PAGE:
The Southeastern Conference's recent decision to implement a league-only schedule for the 2020 football season amid continuing concerns about the coronavirus eliminated unique nonconference matchups such as LSU-Texas and annual ones such as Florida-Florida State.
Also falling by the wayside were those countless contests commonly referred to as "cupcake games."
The cancellation of Georgia-Georgia Tech is far more headline-grabbing than the SEC losing showdowns against Abilene Christian, Central Arkansas, Eastern Illinois, Nicholls State and the University of Tennessee at Martin, but those mismatches almost always serve as automatic victories. Sure, Tennessee stumbled out of the gate against Georgia State last August before recovering to post an 8-5 record, but the 20-13 escape by Arkansas in last season's opener against Portland State wound up serving as one of just two triumphs enjoyed by the Razorbacks.
The likelihood of a winless SEC team this season increased with the league's scheduling decision, and that hasn't happened since Lou Holtz's first South Carolina team went 0-11 in 1999. Holtz's next two Gamecocks teams combined to post a 17-7 record that included consecutive Outback Bowl triumphs over Ohio State.
Arkansas enters this delayed and slightly abbreviated season having lost 19 consecutive conference contests, and the Razorbacks have Missouri and Tennessee as their known cross-divisional opponents. Arkansas athletic director Hunter Yurachek was asked this past week during a virtual news conference what two other Eastern Division teams he would like to have added to complete the 10-game slate.
"You can't put me on the spot like that," Yurachek responded. "I'm going to make an SEC coach or athletic director mad. We'll play any of them."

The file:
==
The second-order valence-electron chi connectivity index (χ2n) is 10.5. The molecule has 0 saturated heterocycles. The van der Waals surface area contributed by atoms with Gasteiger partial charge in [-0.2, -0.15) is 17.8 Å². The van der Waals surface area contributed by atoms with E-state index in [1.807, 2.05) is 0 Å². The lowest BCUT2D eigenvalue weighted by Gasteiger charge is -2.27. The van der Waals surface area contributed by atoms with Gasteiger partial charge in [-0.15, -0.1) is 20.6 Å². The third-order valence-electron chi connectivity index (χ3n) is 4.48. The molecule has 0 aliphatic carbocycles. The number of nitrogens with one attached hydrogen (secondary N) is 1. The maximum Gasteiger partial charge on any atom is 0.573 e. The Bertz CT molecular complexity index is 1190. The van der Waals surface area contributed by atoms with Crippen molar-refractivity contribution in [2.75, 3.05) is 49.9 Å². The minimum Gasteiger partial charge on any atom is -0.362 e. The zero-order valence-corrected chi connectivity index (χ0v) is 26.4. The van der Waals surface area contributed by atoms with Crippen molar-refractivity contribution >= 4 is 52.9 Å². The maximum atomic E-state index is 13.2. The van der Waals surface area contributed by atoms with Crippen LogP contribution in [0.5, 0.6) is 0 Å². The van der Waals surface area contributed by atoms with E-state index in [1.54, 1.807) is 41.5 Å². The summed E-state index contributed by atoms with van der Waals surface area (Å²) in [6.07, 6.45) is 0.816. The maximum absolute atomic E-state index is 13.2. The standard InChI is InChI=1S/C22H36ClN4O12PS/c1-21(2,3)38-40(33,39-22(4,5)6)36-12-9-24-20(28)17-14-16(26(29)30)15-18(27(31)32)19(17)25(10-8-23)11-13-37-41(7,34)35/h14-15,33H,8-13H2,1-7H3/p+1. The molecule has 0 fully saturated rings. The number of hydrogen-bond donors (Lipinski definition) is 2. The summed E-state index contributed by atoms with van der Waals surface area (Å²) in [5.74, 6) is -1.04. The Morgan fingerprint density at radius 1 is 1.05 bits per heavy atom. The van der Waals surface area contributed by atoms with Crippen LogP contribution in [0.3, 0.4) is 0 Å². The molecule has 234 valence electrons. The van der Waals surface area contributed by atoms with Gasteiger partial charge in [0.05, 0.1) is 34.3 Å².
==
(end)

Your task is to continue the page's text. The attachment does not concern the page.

The Razorbacks lost their last six games last season by double-digit margins, including by 41 to both Alabama and Auburn and by 36 to LSU, when Arkansas actually covered against a gambling line that opened with Ed Orgeron's Tigers favored by 46.5 points. The most embarrassing defeat of that stretch, however, was a 45-19 home loss to Western Kentucky.
SEC executive associate commissioner Mark Womack is in charge of figuring out which two cross-divisional programs will be added to each team's schedule, and creating an Arkansas-Vanderbilt game would make sense. Those teams met just two years ago in Fayetteville, with the Commodores winning 45-31, but Vanderbilt is coming off a difficult 2019 season in which a 21-14 upset of Missouri prevented an 0-8 league record.
Vanderbilt dropped its last four SEC games in 2019 to South Carolina, Florida, Kentucky and Tennessee by the average score of 37-8 and has since graduated the productive offensive trio of running back Ke'Shawn Vaughn, receiver Kalija Lipscomb and tight end Jared Pinkney. Vaughn was a third-round pick of the Tampa Bay Buccaneers.
"It's exciting that our student-athletes have the opportunity to compete and win in the nation's finest conference," athletic director Candice Lee said in a statement released after the SEC's scheduling announcement. "Vanderbilt will stay focused on ensuring this football season is as safe as possible for our student-athletes, the coaches and staff who support them, and Commodore Nation.
"Now, more than ever, we must work together, and I know we're up for the task."
The Commodores went to five bowl games last decade after making just three previous trips in their history, but their 17 winless conference records are more than any other league member. There has never been a season in which they lost every game, which is something Florida (0-9 in 1946), Auburn (0-10 in 1950) and even Alabama (0-10 in 1955) can't claim.
A winless record may be more probable than possible this season given this new and temporary dynamic, but there has never been a year when two SEC teams failed to prevail a single time.
Former Tennessee football coach Bill Battle, who was later the athletic director at Alabama, revealed this weekend that he has been hospitalized with COVID-19.
"I appreciate the prayers and well-wishes from so many and want to let you know that I'm stable and resting comfortably," the 78-year-old said in a statement released by Alabama. "I've got great doctors and nurses at UAB looking after me and expect to make a full recovery. Time and patience are important in the meantime."
Battle guided Tennessee to a 31-5 record during his first three seasons (1970-72), but he was fired after the 1976 season with an overall mark of 59-22-2. He was named AD at Alabama, his alma mater, in March 2013 and served in that role until March 2017.